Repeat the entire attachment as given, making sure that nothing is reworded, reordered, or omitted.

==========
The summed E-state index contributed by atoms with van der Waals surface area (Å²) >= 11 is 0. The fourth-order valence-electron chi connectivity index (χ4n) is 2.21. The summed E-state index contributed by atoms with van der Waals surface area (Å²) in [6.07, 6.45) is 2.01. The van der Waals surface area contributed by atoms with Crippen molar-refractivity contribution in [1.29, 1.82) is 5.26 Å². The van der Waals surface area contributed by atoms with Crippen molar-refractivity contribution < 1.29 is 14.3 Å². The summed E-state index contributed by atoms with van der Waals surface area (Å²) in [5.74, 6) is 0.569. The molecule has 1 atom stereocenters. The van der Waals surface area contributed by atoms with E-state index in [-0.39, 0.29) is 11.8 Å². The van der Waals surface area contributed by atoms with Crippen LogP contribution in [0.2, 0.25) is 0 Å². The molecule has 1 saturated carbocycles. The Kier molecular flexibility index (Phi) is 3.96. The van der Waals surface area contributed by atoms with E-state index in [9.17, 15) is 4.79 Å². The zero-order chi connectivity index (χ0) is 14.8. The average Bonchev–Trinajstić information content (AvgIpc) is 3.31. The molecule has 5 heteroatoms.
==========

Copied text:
The summed E-state index contributed by atoms with van der Waals surface area (Å²) >= 11 is 0. The fourth-order valence-electron chi connectivity index (χ4n) is 2.21. The summed E-state index contributed by atoms with van der Waals surface area (Å²) in [6.07, 6.45) is 2.01. The van der Waals surface area contributed by atoms with Crippen molar-refractivity contribution in [1.29, 1.82) is 5.26 Å². The van der Waals surface area contributed by atoms with Crippen molar-refractivity contribution < 1.29 is 14.3 Å². The summed E-state index contributed by atoms with van der Waals surface area (Å²) in [5.74, 6) is 0.569. The molecule has 1 atom stereocenters. The van der Waals surface area contributed by atoms with E-state index in [-0.39, 0.29) is 11.8 Å². The van der Waals surface area contributed by atoms with Crippen LogP contribution in [0.2, 0.25) is 0 Å². The molecule has 1 saturated carbocycles. The Kier molecular flexibility index (Phi) is 3.96. The van der Waals surface area contributed by atoms with E-state index in [9.17, 15) is 4.79 Å². The zero-order chi connectivity index (χ0) is 14.8. The average Bonchev–Trinajstić information content (AvgIpc) is 3.31. The molecule has 5 heteroatoms.